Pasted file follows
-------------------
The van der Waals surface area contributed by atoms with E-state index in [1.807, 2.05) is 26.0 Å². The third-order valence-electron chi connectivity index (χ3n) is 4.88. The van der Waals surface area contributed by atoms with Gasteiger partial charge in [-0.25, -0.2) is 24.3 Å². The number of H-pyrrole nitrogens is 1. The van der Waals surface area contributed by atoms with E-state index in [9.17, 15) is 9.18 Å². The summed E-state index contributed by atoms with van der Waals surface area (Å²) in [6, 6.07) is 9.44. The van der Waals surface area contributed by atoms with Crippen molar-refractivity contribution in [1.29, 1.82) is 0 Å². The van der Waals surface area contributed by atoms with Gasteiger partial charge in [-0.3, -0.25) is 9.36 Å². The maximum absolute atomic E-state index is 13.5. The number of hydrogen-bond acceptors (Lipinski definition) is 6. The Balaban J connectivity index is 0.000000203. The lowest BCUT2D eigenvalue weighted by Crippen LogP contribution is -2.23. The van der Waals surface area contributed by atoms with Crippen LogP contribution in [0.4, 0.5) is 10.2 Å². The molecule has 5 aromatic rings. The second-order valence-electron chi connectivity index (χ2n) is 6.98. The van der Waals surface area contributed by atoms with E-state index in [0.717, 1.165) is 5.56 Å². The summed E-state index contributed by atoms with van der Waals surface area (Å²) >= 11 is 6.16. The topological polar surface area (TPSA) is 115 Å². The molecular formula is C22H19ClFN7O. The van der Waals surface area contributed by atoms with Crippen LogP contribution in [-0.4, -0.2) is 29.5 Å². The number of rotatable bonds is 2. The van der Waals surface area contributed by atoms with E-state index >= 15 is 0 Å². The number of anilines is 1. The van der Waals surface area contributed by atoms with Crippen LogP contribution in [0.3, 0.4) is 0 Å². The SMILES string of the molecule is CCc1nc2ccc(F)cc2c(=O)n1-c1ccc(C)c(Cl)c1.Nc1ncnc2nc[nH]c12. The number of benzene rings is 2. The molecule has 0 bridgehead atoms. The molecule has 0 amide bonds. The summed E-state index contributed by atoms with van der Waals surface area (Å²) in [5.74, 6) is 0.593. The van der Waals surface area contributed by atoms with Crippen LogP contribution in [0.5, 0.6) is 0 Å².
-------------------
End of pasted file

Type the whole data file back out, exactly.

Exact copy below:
The van der Waals surface area contributed by atoms with E-state index in [1.807, 2.05) is 26.0 Å². The third-order valence-electron chi connectivity index (χ3n) is 4.88. The van der Waals surface area contributed by atoms with Gasteiger partial charge in [-0.25, -0.2) is 24.3 Å². The number of H-pyrrole nitrogens is 1. The van der Waals surface area contributed by atoms with E-state index in [9.17, 15) is 9.18 Å². The summed E-state index contributed by atoms with van der Waals surface area (Å²) in [6, 6.07) is 9.44. The van der Waals surface area contributed by atoms with Crippen molar-refractivity contribution in [1.29, 1.82) is 0 Å². The van der Waals surface area contributed by atoms with Gasteiger partial charge in [-0.3, -0.25) is 9.36 Å². The maximum absolute atomic E-state index is 13.5. The number of hydrogen-bond acceptors (Lipinski definition) is 6. The Balaban J connectivity index is 0.000000203. The lowest BCUT2D eigenvalue weighted by Crippen LogP contribution is -2.23. The van der Waals surface area contributed by atoms with Crippen LogP contribution in [0.4, 0.5) is 10.2 Å². The molecule has 5 aromatic rings. The second-order valence-electron chi connectivity index (χ2n) is 6.98. The van der Waals surface area contributed by atoms with E-state index in [0.717, 1.165) is 5.56 Å². The summed E-state index contributed by atoms with van der Waals surface area (Å²) >= 11 is 6.16. The topological polar surface area (TPSA) is 115 Å². The molecular formula is C22H19ClFN7O. The van der Waals surface area contributed by atoms with Crippen LogP contribution in [-0.4, -0.2) is 29.5 Å². The number of rotatable bonds is 2. The van der Waals surface area contributed by atoms with E-state index >= 15 is 0 Å². The number of anilines is 1. The van der Waals surface area contributed by atoms with Crippen LogP contribution in [0.3, 0.4) is 0 Å². The SMILES string of the molecule is CCc1nc2ccc(F)cc2c(=O)n1-c1ccc(C)c(Cl)c1.Nc1ncnc2nc[nH]c12. The number of benzene rings is 2. The molecule has 0 bridgehead atoms. The molecule has 0 amide bonds. The summed E-state index contributed by atoms with van der Waals surface area (Å²) in [5.74, 6) is 0.593. The van der Waals surface area contributed by atoms with Crippen LogP contribution in [0.5, 0.6) is 0 Å².